But, one in particular stands out from all the rest.
Made of 42 images, taken separately in red, green and blue light by Cassini's wide-angle camera September 13, the mosaic shows Saturn and its rings from one end to the other.
Two days before it plunged into the thick atmosphere of Saturn, ending its 13-year mission to the gas giant system, NASA's spacecraft Cassini took its last complete set of images that show the planet and its rings in all their glory.
The image, as the agency describes, is mosaic of as many as 42 shots of a total of 80 wide-angle images that Cassini took during the last leg of its mission.
Research by NASA so far shows that the Moon has something resembling an ocean thanks to a geyser that sprays a plume of molecular hydrogen into space-a sign that Enceladus could have hydrothermal vents and thus be habitable for some species. The smaller moon Mimas (396 km, or 246 miles across) can be seen beyond Rhea also on the right side of the image. It did so in style, plunging into Saturn's atmosphere - the planet it had most closely studied in the past 13 years.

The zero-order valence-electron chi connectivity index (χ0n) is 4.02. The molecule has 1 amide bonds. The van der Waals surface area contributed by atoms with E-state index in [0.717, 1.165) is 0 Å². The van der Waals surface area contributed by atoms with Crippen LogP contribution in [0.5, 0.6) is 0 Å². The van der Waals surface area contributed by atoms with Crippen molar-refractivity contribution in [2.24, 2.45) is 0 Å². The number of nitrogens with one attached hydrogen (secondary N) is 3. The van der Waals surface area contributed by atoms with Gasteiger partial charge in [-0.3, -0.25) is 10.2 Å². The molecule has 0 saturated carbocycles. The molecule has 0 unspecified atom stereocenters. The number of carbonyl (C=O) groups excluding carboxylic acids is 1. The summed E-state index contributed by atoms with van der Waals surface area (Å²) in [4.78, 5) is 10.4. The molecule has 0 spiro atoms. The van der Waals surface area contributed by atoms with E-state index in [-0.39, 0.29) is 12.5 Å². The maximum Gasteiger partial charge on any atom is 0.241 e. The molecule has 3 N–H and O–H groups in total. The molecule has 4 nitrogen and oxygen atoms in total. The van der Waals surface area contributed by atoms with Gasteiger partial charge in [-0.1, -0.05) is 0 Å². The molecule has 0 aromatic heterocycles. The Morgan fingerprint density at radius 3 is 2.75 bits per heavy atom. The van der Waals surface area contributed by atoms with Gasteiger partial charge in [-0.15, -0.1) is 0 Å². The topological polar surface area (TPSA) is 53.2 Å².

"Cassini's scientific bounty has been truly spectacular - a vast array of new results leading to new insights and surprises, from the tiniest of ring particles to the opening of new landscapes on Titan and Enceladus, to the deep interior of Saturn itself", said Robert West from NASA's Jet Propulsion Laboratory in Pasadena, California.
The Cassini imaging team had been preparing this farewell view for years, NASA said. Imaging scientists stitched these frames together to make a natural colour view.
In the breathtaking last look at Saturn, the planet appears bathed in a crescent of sunlight, seen as Cassini viewed it from roughly 698,000 miles (1.1 million kilometers) away.
Annotated and brightened version of the above image.
Though rather faint, you can spot six of Saturn's 53 moons in the image - Enceladus, Epimetheus, Janus, Mimas, Pandora, and Prometheus.
The Cassini-Huygens mission has been a cooperative project of Nasa, the European Space Agency (ESA) and the Italian Space Agency.
"It was all too easy to get used to receiving new images from the Saturn system on a daily basis, seeing new sights, watching things change", said Elizabeth Turtle, an imaging team associate at the Johns Hopkins University Applied Physics Laboratory, Laurel, Maryland.
Great work, goodbye, Cassini!
The image has been aptly captioned, "A Farewell to Saturn".
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